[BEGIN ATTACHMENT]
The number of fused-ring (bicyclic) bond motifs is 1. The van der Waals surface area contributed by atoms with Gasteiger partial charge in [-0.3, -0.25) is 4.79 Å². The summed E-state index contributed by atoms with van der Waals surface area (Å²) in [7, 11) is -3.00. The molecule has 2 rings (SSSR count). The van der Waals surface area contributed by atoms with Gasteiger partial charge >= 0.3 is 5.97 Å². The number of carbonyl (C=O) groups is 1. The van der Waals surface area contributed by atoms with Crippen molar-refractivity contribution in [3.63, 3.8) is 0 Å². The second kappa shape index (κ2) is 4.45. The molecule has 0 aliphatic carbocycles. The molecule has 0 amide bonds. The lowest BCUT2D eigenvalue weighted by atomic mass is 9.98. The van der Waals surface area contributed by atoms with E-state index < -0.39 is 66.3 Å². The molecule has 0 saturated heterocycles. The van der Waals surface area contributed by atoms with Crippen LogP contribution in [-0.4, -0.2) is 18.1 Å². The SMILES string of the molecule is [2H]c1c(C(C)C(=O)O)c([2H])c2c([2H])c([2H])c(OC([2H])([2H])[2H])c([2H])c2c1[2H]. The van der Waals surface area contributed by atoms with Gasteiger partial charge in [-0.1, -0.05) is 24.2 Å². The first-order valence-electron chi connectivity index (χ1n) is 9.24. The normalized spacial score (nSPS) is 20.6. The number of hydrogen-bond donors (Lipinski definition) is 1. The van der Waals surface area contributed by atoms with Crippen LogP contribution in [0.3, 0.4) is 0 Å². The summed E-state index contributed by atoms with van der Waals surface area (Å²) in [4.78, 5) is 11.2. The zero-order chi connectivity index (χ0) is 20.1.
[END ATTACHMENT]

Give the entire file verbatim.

The number of fused-ring (bicyclic) bond motifs is 1. The van der Waals surface area contributed by atoms with Gasteiger partial charge in [-0.3, -0.25) is 4.79 Å². The summed E-state index contributed by atoms with van der Waals surface area (Å²) in [7, 11) is -3.00. The molecule has 2 rings (SSSR count). The van der Waals surface area contributed by atoms with Gasteiger partial charge >= 0.3 is 5.97 Å². The number of carbonyl (C=O) groups is 1. The van der Waals surface area contributed by atoms with Crippen molar-refractivity contribution in [3.63, 3.8) is 0 Å². The second kappa shape index (κ2) is 4.45. The molecule has 0 aliphatic carbocycles. The molecule has 0 amide bonds. The lowest BCUT2D eigenvalue weighted by atomic mass is 9.98. The van der Waals surface area contributed by atoms with E-state index < -0.39 is 66.3 Å². The molecule has 0 saturated heterocycles. The van der Waals surface area contributed by atoms with Crippen LogP contribution in [-0.4, -0.2) is 18.1 Å². The SMILES string of the molecule is [2H]c1c(C(C)C(=O)O)c([2H])c2c([2H])c([2H])c(OC([2H])([2H])[2H])c([2H])c2c1[2H]. The van der Waals surface area contributed by atoms with Gasteiger partial charge in [-0.1, -0.05) is 24.2 Å². The first-order valence-electron chi connectivity index (χ1n) is 9.24. The normalized spacial score (nSPS) is 20.6. The number of hydrogen-bond donors (Lipinski definition) is 1. The van der Waals surface area contributed by atoms with Crippen LogP contribution in [0.3, 0.4) is 0 Å². The summed E-state index contributed by atoms with van der Waals surface area (Å²) in [4.78, 5) is 11.2. The zero-order chi connectivity index (χ0) is 20.1.